My camera battery died before the cookies came out of the oven, but here are a few of our successful baking experience making cookies to take to our Waldorf school tomorrow, where the class will be be baking Valentine cookies with whole wheat. We always bring our own gluten-free alternative to our Parent-Child class.
I always like to add almond or another nut flour in recipes to add to the protein and fat content so that the cookies don’t cause a crazy sugar reaction. They are also quite low in sugar compared to some other recipes, but I’d still rather have something good with my something not-so-good.
Dry ingredients to mix together first:
– 2 1/4-1/2 cups of GF flour
I used maybe 1/3 almond flour, 1/3 arrowroot, 1/3 tapioca and the rest brown rice flour
If you use only dry sugar/sucanat/rapadura (or date sugar or maple sugar), use closer to 2 or 2 1/4 cups of flour
If you want to substitute some molasses or maple syrup (or honey) for sweetener, add in a little more flour
– 1/2 teaspoon baking soda
– 1 1/2 teaspoon xanthan gum
– 1/2 teaspoon baking powder
– 3/4 teaspoon salt
up to 3/4 or 1 teaspoon cinnamon
a shake (1/8 teaspoon) nutmeg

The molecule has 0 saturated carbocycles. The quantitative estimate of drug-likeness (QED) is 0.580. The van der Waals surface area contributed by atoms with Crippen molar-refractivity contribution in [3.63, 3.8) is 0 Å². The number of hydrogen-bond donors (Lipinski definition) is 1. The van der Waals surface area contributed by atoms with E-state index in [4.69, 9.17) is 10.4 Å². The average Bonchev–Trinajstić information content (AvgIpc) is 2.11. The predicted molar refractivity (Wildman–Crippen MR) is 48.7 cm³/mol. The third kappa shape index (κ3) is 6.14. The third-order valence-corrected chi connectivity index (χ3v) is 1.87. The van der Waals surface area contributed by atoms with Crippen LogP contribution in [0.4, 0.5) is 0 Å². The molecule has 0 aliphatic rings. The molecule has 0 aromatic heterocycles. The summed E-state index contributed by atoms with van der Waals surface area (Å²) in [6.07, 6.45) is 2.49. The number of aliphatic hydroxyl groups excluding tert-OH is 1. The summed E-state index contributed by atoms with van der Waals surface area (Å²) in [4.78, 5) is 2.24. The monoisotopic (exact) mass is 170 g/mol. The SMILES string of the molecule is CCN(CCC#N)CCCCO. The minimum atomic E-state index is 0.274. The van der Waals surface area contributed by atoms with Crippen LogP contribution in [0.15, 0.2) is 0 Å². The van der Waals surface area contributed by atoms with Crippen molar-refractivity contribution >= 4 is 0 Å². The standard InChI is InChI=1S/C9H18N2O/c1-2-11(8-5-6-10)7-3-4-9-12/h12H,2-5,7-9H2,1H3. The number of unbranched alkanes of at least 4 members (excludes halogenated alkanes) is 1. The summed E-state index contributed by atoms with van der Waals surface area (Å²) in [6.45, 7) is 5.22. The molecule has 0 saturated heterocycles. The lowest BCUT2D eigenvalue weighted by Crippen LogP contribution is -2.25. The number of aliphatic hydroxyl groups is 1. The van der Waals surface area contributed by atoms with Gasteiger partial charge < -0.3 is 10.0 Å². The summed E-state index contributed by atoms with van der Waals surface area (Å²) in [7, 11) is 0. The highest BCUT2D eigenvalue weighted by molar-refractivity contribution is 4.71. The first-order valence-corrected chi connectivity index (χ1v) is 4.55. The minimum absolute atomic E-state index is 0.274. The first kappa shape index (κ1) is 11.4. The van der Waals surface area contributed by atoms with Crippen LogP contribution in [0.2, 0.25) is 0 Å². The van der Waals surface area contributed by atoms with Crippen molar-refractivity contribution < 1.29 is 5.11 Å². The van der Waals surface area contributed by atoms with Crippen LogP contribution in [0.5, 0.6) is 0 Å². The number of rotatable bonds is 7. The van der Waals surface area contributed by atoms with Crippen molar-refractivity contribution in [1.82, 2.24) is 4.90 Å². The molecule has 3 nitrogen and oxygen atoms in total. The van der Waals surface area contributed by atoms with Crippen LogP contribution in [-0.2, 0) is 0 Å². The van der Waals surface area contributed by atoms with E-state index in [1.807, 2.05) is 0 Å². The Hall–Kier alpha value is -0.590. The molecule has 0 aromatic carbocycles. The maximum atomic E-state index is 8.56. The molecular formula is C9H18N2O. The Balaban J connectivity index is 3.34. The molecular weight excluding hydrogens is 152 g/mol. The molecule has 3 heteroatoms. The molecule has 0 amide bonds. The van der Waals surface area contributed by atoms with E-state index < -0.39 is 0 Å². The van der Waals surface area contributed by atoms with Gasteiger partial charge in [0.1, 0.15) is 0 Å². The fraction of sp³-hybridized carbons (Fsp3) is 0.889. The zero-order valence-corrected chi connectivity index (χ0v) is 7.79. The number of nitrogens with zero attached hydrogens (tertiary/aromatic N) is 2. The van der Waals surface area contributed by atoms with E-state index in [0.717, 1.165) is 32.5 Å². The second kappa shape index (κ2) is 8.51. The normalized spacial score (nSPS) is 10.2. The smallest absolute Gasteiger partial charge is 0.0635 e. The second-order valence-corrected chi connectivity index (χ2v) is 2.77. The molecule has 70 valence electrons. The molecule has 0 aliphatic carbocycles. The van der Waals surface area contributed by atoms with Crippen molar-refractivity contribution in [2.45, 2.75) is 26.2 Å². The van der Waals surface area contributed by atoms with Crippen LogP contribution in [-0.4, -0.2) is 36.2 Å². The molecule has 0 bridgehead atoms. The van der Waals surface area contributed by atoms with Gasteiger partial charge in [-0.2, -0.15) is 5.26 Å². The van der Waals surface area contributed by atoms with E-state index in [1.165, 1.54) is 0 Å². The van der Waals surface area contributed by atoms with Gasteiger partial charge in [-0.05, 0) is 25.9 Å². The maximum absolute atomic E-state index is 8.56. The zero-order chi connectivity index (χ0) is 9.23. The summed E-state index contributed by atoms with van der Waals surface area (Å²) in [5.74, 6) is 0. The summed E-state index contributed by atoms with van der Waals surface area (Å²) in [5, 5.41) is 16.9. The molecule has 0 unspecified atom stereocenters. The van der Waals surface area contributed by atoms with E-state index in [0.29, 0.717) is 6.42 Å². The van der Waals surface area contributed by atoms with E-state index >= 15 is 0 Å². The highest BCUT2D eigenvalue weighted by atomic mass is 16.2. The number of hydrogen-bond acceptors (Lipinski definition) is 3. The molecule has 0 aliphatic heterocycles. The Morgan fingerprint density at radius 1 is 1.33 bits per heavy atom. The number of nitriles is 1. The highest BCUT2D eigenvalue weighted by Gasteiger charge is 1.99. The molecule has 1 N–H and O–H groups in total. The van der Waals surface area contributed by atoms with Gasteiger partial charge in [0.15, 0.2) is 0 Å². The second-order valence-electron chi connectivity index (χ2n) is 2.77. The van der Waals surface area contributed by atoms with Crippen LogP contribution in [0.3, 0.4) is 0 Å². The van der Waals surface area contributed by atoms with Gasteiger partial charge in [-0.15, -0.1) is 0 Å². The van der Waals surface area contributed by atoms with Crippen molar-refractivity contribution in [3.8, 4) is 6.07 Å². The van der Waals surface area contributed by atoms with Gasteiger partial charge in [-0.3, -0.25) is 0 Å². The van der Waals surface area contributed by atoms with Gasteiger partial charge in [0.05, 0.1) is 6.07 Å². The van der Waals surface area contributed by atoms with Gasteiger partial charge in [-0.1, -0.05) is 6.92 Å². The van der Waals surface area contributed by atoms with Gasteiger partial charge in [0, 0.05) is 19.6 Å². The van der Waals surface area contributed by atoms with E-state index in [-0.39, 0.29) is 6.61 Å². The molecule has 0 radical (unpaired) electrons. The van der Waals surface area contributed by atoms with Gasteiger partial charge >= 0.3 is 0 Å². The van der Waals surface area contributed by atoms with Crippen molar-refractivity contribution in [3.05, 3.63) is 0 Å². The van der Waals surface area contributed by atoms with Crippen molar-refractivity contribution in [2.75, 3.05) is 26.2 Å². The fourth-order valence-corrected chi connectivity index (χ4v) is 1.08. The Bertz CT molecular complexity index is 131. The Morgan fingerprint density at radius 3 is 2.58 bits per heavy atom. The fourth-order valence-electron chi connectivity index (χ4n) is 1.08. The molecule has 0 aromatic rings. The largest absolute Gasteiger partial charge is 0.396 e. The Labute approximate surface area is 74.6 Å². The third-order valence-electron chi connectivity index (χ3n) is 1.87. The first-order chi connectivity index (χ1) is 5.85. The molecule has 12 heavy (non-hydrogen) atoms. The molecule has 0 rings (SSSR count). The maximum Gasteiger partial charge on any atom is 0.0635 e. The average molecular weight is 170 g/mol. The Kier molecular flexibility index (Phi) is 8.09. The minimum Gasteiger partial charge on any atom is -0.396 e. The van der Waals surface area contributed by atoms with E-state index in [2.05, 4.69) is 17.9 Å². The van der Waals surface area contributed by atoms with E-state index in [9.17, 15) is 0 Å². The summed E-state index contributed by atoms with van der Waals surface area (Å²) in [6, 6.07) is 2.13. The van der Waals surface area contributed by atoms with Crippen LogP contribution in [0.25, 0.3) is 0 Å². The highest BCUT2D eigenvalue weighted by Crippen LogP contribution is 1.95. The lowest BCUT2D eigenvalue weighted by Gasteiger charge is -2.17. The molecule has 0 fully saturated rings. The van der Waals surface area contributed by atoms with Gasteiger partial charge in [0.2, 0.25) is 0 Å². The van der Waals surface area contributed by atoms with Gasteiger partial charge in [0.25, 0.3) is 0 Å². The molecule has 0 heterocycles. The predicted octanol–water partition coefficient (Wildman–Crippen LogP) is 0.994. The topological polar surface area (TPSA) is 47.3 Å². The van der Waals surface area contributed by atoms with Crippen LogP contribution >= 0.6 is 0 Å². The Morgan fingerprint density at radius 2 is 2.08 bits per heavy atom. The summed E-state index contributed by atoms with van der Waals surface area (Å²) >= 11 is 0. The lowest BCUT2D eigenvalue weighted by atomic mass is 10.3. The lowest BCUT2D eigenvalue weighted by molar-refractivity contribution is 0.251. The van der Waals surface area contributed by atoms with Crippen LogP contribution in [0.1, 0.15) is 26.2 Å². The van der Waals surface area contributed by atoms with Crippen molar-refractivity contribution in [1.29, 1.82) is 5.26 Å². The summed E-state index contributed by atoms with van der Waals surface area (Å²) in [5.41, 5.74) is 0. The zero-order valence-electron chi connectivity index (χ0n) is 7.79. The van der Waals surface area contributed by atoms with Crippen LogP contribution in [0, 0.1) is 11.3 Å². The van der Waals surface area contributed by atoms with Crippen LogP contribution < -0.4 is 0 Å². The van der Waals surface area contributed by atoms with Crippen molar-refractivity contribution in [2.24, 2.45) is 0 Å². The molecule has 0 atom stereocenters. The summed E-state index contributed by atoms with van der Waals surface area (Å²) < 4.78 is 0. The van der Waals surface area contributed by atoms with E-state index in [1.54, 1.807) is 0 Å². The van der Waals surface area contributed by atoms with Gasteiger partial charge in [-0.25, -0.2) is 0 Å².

Set this dry mixture aside
– 3/4 cup to 1 cup oil — I used half coconut oil and half butter. We can tolerate a little dairy, and I do think butter makes for better cookies. Use a little more oil if using less wet ingredients (i.e. no liquid sugar)
– 1/3 cup sucanat, rapadura, date sugar or maple sugar — sugar that still retains some of its food quality and hasn’t been stripped of everything
– a small glob (maybe 1 teaspoon) of black strap molasses
Mix these together with a hand mixer. You might want to heat the oil/butter some first to encourage the chunkier natural sugar to melt/mix well.
Add to the gooey mixture:
– 1 egg (could try a few tsp. flax meal in hot water set aside for a few minutes as egg replacer, but I didn’t)
– 1 teaspoon vanilla (Frontier GF/no alcohol)
– 1/2 teaspoon almond flavor or another flavoring (Frontier GF/no alcohol)
Add dry to gooey and mix with mixer until it looks like dough you could roll into a log to chill in the freezer for a bit
Put some rice flour on your rolling pin and parchment paper and roll out the chilled dough to cut into shapes
Place on cookie sheet (grease first with coconut oil if it’s a sticky one, or put on parchment paper if you want to avoid Teflon)
Bake at 350 degrees for 7-14 minutes. I made my cookies quite thin (so I’d have plenty of them) and baked for 7-8 minutes. I also did a few trials in small balls and they cooked well in 8-9 minutes.
These cookies were light and had a shortbread quality — not particularly chewy or soft. And of course with the natural sugar, they are on the brown side (and uneven in color since I didn’t warm my oil and also added the egg at the same time as the oil and sugar instead of after). But they were perfect for cutting into shapes, and they sure were tasty and satisfying!